Craving a change from Canada’s coastal states – his head beset with fantasies of burly mountain men – Uwern Jong takes a drive through the province of Alberta to its capital Edmonton, where everything is bigger, better and more worldly than in the rest of the country. At least, that’s the word on the street.
I’m browsing the junk food in a gas station somewhere off the David Thompson Highway in Alberta – aisle upon fluorescent-tube-lit aisle of chip bags and supersize chocolate bars. It’s the kind of place you really only see in North American road-trip movies – retro 1980s fittings, dusty windows, a little bell that dings in almost-sinister expectation every time the door pushes open and sets the lights a-flicker. You know the kind of thing.
Above the entrance, as if it could tumble and hit you on the head at any time, is a badly tuned TV crackling with what I can just about make out is an ice-hockey match. Watching earnestly from behind the counter is a butch woman in a lumberjack shirt with cut-off sleeves. If we were in America, her clashing red baseball cap would most probably read ‘MAGA’, but this is the heart of Canada – one of the world’s friendliest and most welcoming countries to OutThere visitors, according to a recent industry survey – so instead it says ‘Love All, Serve All’, a well-worn, much-loved souvenir from her last holiday at the Hard Rock Casino in Vegas.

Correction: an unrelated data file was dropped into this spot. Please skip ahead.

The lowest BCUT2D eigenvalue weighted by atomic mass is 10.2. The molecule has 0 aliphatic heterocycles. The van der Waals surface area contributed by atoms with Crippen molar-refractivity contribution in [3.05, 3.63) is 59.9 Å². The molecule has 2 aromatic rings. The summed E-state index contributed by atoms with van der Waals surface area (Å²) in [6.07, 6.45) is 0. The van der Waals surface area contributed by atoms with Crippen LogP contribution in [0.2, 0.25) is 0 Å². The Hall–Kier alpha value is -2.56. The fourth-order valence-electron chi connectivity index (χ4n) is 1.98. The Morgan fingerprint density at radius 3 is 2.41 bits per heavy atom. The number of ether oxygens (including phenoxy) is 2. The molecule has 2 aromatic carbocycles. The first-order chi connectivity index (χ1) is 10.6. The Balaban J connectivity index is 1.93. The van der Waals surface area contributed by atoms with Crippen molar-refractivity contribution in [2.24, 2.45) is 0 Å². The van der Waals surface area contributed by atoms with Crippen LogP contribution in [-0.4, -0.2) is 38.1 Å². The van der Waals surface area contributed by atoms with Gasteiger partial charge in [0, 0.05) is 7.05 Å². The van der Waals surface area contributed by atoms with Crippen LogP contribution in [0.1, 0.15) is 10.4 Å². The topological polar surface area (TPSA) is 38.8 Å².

In the far corner of the store is an ATM that looks as if it’s been kicked in the side a dozen times. It even produces a dial-up internet tone as it decides whether or not to spit me out some money. It doesn’t; and, dutifully, my phone rings. It’s my bank. A lovely woman from a call-centre in India is on the other end of the line.
“Mr. Jong, are you travelling at the moment?” Unwittingly deadpan, she adds, “We picked up some activity at an ATM in the middle of nowhere”.
I hear a feverish click-clack of a keyboard. I imagine she’s googling ‘Didsbury, Alberta’, as there’s a short pause before she says, “Canada”. Then, in the way call-centre staff are trained to make conversation, she asks, “Are you in Canada? I hear it’s very cold there”.